Last week, we told you about Silencio, David Lynch‘s new nightclub in Paris, based on a spot first featured in his 2001 film “Mulholland Drive.” Our excitement over this new venue got us thinking: what other fictional nightclubs deserve to be converted to real working establishments? Fertile ground for a list, says I.
So here we go. The list is entirely subjective and based on only one rule: no real places. Since this all started with a director taking a fantasy and making it a reality, this piece had to work the same way. Picking places that really existed would be cheating. Hence you won’t find 2001 Odyssey Disco from “Saturday Night Fever” below; it was an actual Brooklyn dance club (at 802 64th Street) spruced up with a little movie magic (the production brought in the signature light-up floor).
In one case, someone already has granted our wish and made one of these places. But it’s in Morocco, so for the time being, it’s going to remain a pipe dream. But that’s fine. If reality was exotic and exciting as the worlds depicted in these movies, we wouldn’t need to go to the movies in the first place. And now raise your glasses, for a toast to these great movie nightclubs.
Club Obi Wan
From “Indiana Jones and the Temple of Doom” (1984)
Directed by Steven Spielberg
I love that this is a movie nightclub that operates entirely on movie logic. Kate Capshaw’s Willie Scott is doing her show in 1935 Shanghai, and then she steps inside that dragon’s mouth and suddenly we’re transported into “Gold Diggers of Indiana Jones.” Dozens of tap dancers on an enormous set of stairs, all performing inside this tiny dragon head, in a space that none of the audience in the nightclub can see. Truly, this is a place where anything goes. Plus, show up on the right night at Club Obi Wan (yes, we all get the reference George Lucas, thank you) and you might get to sit at the table over from Indy himself; maybe you could invite him over and then give him something very exciting on the Lazy Susan.
The Silver Sandal
From “Swing Time” (1936)
Directed by George Stevens
Here’s another hotspot from the 1930s, which was clearly the Golden Age of Movie Nightclubs. With America suffocating under the Great Depression, movies lured audiences with tales of decadent escapism, replete with impossibly opulent nightclubs. These places look so expensive you wonder if the star could even afford to drink there. There are a lot of super-cool 1930s movie nightclubs — “Hot Voodoo,” anyone? — but if I’ve got to pick just one, I give the nod to The Silver Sandal from Fred Astaire and Ginger Rogers’ “Swing Time.” It’s just so grand with that cavernous ballroom, enormous dance floor, swooping staircases, and iconic art deco design elements. Boozing it up in a tuxedo while you take in an evening’s entertainment by Astaire and Rogers? There isn’t a single way that’s not awesome.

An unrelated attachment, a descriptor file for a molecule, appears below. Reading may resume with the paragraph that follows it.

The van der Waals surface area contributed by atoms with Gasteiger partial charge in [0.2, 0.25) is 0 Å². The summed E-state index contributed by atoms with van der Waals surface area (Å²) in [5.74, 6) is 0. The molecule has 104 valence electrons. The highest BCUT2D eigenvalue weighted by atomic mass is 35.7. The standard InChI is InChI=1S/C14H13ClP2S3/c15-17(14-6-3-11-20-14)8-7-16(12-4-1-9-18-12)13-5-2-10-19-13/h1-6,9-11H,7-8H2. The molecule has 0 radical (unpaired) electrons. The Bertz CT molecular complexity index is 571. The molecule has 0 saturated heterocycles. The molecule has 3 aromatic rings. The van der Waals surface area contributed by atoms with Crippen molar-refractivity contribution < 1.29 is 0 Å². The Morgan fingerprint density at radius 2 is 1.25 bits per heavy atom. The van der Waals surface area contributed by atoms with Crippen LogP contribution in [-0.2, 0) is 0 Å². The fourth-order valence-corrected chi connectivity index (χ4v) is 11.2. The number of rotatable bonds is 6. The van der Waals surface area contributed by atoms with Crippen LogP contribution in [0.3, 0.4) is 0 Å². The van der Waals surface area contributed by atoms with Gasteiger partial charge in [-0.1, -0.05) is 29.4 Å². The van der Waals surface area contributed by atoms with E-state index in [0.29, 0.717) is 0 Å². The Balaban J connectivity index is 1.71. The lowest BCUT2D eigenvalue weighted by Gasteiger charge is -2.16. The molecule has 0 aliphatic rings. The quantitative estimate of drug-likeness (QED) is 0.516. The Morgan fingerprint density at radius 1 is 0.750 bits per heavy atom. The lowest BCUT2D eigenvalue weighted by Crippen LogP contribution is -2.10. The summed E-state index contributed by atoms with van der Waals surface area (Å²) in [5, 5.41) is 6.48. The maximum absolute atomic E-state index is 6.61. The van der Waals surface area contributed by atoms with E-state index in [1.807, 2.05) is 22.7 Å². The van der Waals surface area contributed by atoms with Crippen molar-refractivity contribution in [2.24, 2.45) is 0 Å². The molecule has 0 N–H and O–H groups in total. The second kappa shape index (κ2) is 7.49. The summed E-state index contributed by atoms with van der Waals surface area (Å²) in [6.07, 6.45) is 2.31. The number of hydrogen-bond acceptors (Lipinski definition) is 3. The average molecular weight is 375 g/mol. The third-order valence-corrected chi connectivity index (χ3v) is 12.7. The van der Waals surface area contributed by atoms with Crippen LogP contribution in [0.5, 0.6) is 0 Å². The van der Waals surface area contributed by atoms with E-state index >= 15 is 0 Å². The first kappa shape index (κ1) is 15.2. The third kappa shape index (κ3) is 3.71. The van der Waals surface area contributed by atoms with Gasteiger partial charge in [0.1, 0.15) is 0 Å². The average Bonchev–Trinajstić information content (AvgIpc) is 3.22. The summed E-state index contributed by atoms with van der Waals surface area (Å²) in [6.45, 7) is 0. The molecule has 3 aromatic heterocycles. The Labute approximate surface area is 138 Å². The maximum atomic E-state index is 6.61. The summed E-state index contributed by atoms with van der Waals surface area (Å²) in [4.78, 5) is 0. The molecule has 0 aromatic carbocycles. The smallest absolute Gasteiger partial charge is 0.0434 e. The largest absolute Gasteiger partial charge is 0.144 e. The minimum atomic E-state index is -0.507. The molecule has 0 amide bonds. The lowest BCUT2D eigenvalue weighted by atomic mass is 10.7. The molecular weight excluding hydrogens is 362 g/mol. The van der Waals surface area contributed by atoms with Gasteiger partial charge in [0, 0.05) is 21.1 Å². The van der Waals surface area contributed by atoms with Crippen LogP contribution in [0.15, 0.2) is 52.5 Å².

The Cell Block
From “Cocktail” (1988)
Directed by Roger Donaldson
See, this one could only exist in the movies too. The Cell Block, a jail-themed dance hall where people pay a massive cover to… stand around quietly and listen to the bartender recite poetry? Hooooookay Hollywood screenwriters, whatever you say. Of course, the guy serving the verses and vodka is none other than Tom Cruise, and let’s face it: if you heard Cruise was tending bar in town, you’d show up. Plus, Cruise and Bryan Brown’s mixology floor show, complete with bottle tossing, hip shaking, terrible-looking Turquoise Blue drinks, is super cool. (admit it: you’ve tried to copy their moves at least once. C’mon, just fess up. We all have.) Of course it takes Cruise and Brown about ten minutes to make one drink, and they seem to be the only two bartenders serving a club with hundreds of customers. Wait, why do I want to go to this place again?
Rick’s Cafe Americain
From “Casablanca” (1942)
Directed by Michael Curtiz
Obvious? Yes. But how can I leave off the most famous gin joint in all the world?
Granted, having to share the space at the bar with Nazi officers is a major downside. But Rick’s Cafe Americain is the site for one of romantic movies ever made, and everyone, man or woman, who’s ever seen the film has fantasized about going there in 1942 and falling in love at the roulette wheel while Dooley Wilson’s Sam sings “As Time Goes By.” How many “beautiful friendships” have blossomed metaphorically at Rick’s, over date nights at the local repertory house? More than I can imagine; it is one of the signature locations in all of the movies. And, hey, if you do happen to find yourself in Morocco, be sure to visit Rick’s Cafe Casablanca, built in 2004 as a monument to Humphrey Bogart’s joint. It’s got a bar, a full menu, and, of course, a piano player. He takes requests.
From “Boogie Nights” (1997)
Directed by Paul Thomas Anderson
It’s no 2001 Odyssey Disco, but it’ll do. Plus it has porn stars. Hot Traxx is the Odyssey-esque club that serves as the setting for the amazing opening to Paul Thomas Anderson’s “Boogie Nights.” Maybe it’s just the vibe bleeding off the endless long take that Anderson uses to capture the scene, but the place looks so freaking cool; the lighted floor, the stage, the Christmas lights hung throughout. Clearly Maurice (Luis Guzmán) has excellent taste, which is why folks like Jack Horner (Burt Reynolds) and Amber Waves (Julianne Moore) like to hang out there. And since Rollergirl (Heather Graham) can wear her skates in there, you know their dress code policy is lax. Good atmosphere, good tunes, and you could do the hustle with John C. Reilly’s Reed Rothchild while Mark Wahlberg buses your dirty dishes. Sign me up.